Ubon Thai out on Highway 99 (670 Hwy 99) — a joint that many people swear by as authentic and wonderful — was ok.  It was, contrary to popular belief, not a rare outpost of different types of Thai food but the same stuff you get elsewhere in Eugene, a collection of Americanized standards using packaged shortcuts just like every other place uses.  It’s cheap, fast food, really, and there’s nothing wrong with that.  And it must be a great relief to the neighborhood, which is a depressed area way out on the way to the airport.  And to their credit, they’re honest about the prefab nature of the curries; you can see the plastic tubs of Mae Ploy curry pastes lined up above the prep space.  If you want to taste the difference that homemade curry pastes make in a final dish, go to Noodle N Thai in Springfield on Main around 5th.  There, you’ll start to learn about the wonders of authentic Thai food.

The vegetables in the stirfries are all a melange of pre-cut carrot, onion, broccoli, peppers, and snow peas, and they serve really standard dishes and the usual yakisoba.  They really need to remove the broccoli from the mix. Broccoli, a substitute for gai lan, has no place in Thai food and it’s revolting once overcooked and soggy in sauce.

Nevertheless, the cook has a pretty good palate, if my single dish (the same cashew stirfry with pork I ordered elsewhere, hold the broccoli) is a guide.  Way too much liquid pooled up on my plate and waterlogged my rice, but the dish was good enough, cooked at too low a temperature but still decent.  The fresh spring rolls had larger-than-average rice noodles in the stuffing, which was odd but not a dealbreaker, and the spicy peanut sauce was peanut sauce with spice in it.  Nothing unusual and a bit of a disappointment, given how much it was talked up. Oh well.

The atmosphere I did find oddly charming, mostly the outdoor plaza space surrounded by plants and tinkly sparkly things than the somewhat claustrophobic attached house interior, but they’re welcoming spaces.  Ubon is run by a couple, she of Thai extraction and he not, and they’re terribly nice.  I’d probably go again if I were in the neighborhood, and I’d urge them to branch out into more interesting territory in the specials, at least.  Different vegetables and not so many in one dish would be really welcome, as would be regional delights.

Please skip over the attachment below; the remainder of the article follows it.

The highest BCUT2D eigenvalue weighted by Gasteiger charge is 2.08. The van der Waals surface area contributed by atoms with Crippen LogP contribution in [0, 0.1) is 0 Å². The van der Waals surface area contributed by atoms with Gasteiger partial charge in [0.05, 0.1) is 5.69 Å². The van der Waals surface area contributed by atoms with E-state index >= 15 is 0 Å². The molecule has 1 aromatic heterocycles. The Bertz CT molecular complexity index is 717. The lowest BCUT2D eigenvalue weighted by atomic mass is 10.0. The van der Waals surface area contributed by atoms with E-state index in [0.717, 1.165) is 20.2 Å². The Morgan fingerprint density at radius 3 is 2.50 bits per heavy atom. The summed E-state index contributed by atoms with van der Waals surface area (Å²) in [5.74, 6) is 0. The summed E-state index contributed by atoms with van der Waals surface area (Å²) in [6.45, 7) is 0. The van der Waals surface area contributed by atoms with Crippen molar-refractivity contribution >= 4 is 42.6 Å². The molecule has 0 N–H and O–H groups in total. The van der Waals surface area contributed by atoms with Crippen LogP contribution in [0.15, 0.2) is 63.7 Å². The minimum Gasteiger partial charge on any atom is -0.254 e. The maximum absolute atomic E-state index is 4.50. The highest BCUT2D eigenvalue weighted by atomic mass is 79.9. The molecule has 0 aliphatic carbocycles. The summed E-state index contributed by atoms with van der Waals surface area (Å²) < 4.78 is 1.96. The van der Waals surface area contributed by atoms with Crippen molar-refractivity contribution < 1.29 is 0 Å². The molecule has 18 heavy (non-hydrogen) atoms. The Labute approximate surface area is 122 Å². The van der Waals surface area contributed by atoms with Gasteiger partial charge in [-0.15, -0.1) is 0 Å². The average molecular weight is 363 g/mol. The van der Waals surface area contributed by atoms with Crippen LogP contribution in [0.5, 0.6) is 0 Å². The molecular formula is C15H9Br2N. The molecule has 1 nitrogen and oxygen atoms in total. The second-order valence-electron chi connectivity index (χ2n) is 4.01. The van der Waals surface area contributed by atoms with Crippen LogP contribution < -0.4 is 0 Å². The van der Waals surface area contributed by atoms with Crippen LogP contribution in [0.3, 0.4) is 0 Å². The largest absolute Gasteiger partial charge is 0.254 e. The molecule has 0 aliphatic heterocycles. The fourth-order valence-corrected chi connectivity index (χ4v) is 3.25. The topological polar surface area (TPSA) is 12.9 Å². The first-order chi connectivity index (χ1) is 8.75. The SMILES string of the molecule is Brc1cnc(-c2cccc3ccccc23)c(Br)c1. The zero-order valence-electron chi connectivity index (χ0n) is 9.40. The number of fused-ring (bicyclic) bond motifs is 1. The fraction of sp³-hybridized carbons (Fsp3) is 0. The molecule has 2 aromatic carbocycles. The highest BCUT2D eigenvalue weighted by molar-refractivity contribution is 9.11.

niblets: here comes the sun edition

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Niblets is an all-too-occasional feature on the ins and outs of the Eugene food scene.

In an inestimable loss for Eugene, Marché Provisions and wine expert Ryan Stotz have parted ways.  I can’t really express politely how I feel about this, since Ryan is my friend and co-host on the radio show, and more importantly he taught me and continues to teach me about wine.  But I will say this: as a literature professor, I know a natural writer when I see one, and I look everywhere for his kind of talent.

Why is he not writing a wine column in a national magazine?  I’ll even confess that I would occasionally — just occasionally — go and sneak photos of his signs in the shop.  For me, it was less about which wines were good, but more about the exuberance with which he expressed his love of the chase, the capture of weird flavors, and elusive bargains.  And he can tease out flavors and scents that you and I have only fantasized of tasting and smelling in the barnyard of meadow flowers set with a picnic table smorgasbord crowned with orange blossoms and Twizzlers of our dreams.  I always felt he was at his best, in fact, when he was waxing about the lime zest or blood or asphalt or cascading honeysuckle in a $12 bottle than in the $89 Austrian chardonnay, which he didn’t need to sell other than to say look, you need to buy this.  At Provisions, he fought the good fight to expand our palates — pick Chiroubles instead of that insipid Oregon Pinot Noir everyone else will bring to the potluck.  Chablis instead of Pinot Gris with our crab: just try it, give it a chance. Germany and Northern Italy and Portugal and weird Central European biodynamic producers!  See for yourself:

IMG_0750IMG_0748IMG_0757    IMG_0744 IMG_0741IMG_0745I suppose I should see this event, and Ryan’s inevitable departure, as one really must view the brain drain of Eugene’s Generation Xers.  Unfortunately, for the children of the Summer of Love, Eugene is a stopover, not a destination, and I’ve watched so many of my friends leave when they can’t make a living for themselves and their families here.  Joyce would have been paralyzed had he stayed in Dublin, right?  Change is good.  But it still hurts like hell.  Pass the wine.